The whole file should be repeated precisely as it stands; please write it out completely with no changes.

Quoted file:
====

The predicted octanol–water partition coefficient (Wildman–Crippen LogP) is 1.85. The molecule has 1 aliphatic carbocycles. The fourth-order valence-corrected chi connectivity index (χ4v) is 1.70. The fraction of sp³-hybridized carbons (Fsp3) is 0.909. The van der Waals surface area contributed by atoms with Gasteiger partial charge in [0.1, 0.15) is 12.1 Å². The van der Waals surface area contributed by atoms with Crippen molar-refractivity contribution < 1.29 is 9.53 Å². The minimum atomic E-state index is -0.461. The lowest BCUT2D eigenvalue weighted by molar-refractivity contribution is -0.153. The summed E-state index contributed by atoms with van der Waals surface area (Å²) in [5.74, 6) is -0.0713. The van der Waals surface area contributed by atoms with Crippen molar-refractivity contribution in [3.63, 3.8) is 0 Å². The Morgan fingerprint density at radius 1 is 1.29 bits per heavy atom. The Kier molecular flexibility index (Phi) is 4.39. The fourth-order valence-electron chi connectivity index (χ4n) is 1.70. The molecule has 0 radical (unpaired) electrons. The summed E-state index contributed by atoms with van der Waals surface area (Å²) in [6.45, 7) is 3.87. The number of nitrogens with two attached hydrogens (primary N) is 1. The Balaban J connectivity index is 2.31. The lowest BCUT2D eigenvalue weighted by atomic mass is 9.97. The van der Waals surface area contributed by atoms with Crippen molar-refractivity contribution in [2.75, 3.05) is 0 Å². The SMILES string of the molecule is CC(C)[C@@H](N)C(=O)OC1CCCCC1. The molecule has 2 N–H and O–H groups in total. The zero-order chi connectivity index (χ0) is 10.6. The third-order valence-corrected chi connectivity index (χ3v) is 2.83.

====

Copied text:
The predicted octanol–water partition coefficient (Wildman–Crippen LogP) is 1.85. The molecule has 1 aliphatic carbocycles. The fourth-order valence-corrected chi connectivity index (χ4v) is 1.70. The fraction of sp³-hybridized carbons (Fsp3) is 0.909. The van der Waals surface area contributed by atoms with Gasteiger partial charge in [0.1, 0.15) is 12.1 Å². The van der Waals surface area contributed by atoms with Crippen molar-refractivity contribution < 1.29 is 9.53 Å². The minimum atomic E-state index is -0.461. The lowest BCUT2D eigenvalue weighted by molar-refractivity contribution is -0.153. The summed E-state index contributed by atoms with van der Waals surface area (Å²) in [5.74, 6) is -0.0713. The van der Waals surface area contributed by atoms with Crippen molar-refractivity contribution in [3.63, 3.8) is 0 Å². The Morgan fingerprint density at radius 1 is 1.29 bits per heavy atom. The Kier molecular flexibility index (Phi) is 4.39. The fourth-order valence-electron chi connectivity index (χ4n) is 1.70. The molecule has 0 radical (unpaired) electrons. The summed E-state index contributed by atoms with van der Waals surface area (Å²) in [6.45, 7) is 3.87. The number of nitrogens with two attached hydrogens (primary N) is 1. The Balaban J connectivity index is 2.31. The lowest BCUT2D eigenvalue weighted by atomic mass is 9.97. The van der Waals surface area contributed by atoms with Crippen molar-refractivity contribution in [2.75, 3.05) is 0 Å². The SMILES string of the molecule is CC(C)[C@@H](N)C(=O)OC1CCCCC1. The molecule has 2 N–H and O–H groups in total. The zero-order chi connectivity index (χ0) is 10.6. The third-order valence-corrected chi connectivity index (χ3v) is 2.83.